You wake up, on what is supposed to be the biggest day of your life, look in the mirror and can’t recognize yourself.
The image staring wide eyed at you doesn’t look anything like you. The only similarity between you and the image is that you both have the same height and build. Whereas you have black eyes, this person – impostor — has green eyes. And whereas your skin is dark, as black as ebony wood, this person is white. You look in the mirror and the reflection you see is that of a white man!
You freeze, horrified and stay rooted to the spot as you try to unravel this bizarre phenomenon. Several thoughts run through your mind. Chiefly is how to get to your interview that morning. For years following graduation from school, you haven’t gotten an interview despite several applications. You wonder flittingly why it had to be today that this kind of absurdity is happening.
Next, you think about your family, what to tell them, what their reaction would be, and how they will take the discovery. You are not sure of unconditional support, in fact, you fear that it would be the death of your mother.
Everything about you has changed overnight; the world beneath you is shifting rapidly and you have nowhere to place your feet.
You are sinking.
Welcome to the world of Furo Wariboko.
Furo is a young man, from Delta state who has lived all his life in Lagos. He is a graduate but hasn’t gotten any job years after leaving school. Finally, he got a job interview, and on the morning of the interview, he woke up to discover that he had changed into an ‘Oyibo’, a white man- with pale skin, green eyes and wavy hair.
With one exception
His ass has remained black, a stark contrast to his pale skin.
It is a living nightmare. Or so he thought. Life as a white man turned out to be a lot easier than he had expected. He began to see another side of Lagos he hadn’t previously seen: what it feels to be a white man in Lagos hinterland, what if felt like to be conspicuously different and to be treated to close scrutiny, the wide differences in service fees, and the advantages accruing to the white man.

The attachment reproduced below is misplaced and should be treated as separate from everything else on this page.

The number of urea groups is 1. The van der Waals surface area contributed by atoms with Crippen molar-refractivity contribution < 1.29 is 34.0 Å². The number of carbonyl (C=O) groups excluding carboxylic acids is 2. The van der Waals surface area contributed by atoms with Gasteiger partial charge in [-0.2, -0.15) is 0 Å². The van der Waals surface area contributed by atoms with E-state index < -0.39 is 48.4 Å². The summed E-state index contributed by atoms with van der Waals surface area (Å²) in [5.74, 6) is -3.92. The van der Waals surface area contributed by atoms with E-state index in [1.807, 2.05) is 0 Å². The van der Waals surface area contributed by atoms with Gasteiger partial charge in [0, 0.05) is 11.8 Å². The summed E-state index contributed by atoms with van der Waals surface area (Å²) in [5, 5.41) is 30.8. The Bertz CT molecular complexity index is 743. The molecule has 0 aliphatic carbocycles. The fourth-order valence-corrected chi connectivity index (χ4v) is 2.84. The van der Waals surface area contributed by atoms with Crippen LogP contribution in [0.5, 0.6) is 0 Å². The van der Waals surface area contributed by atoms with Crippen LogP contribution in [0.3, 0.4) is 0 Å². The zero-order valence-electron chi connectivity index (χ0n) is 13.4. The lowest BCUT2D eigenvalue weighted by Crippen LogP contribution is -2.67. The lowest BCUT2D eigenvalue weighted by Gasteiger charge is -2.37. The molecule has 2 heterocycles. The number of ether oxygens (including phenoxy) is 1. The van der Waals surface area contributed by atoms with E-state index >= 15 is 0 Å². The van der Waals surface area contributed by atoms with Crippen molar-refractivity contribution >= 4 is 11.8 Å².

He rides on this advantage and is able to finally get the life he has always wanted, but not without leaving a trail of broken hearts. Despite his outward transformation, he is a typical Nigerian through and through.
Furo Wariboko is the protagonist in the novel ‘Black ass’ by Igoni Barrett – listed as one of the top African authors under 40 by the Africa39 project. The story follows the sudden transformation of Furo Wariboko and the consequent effects on him and his family. It is set in Lagos and explores the Nigerian socio-political issues. It explores the theme of change, identity, and choices.
My favorite line in the novel was “it is easier to be than to become”. It is deep and rings so true, and on so many levels.
The book was one of the things I ‘gained’ from the Ake Book and Arts Festival. I saw so many great books and I went on a spending spree! I love buying books, and I couldn’t help myself at all. It has been a long time I did any book shopping – at least, paper backs anyway, I buy e-books all the time. (Now to read them is the big issue).
It is a good read, full of humor and wit, and interspersed with thought provoking lines. The writing style is refreshingly different and down to earth, and sometimes jarring with its colloquialism.
Ladies and gentlemen, I present to you, your black ass.
Black ass, I mean.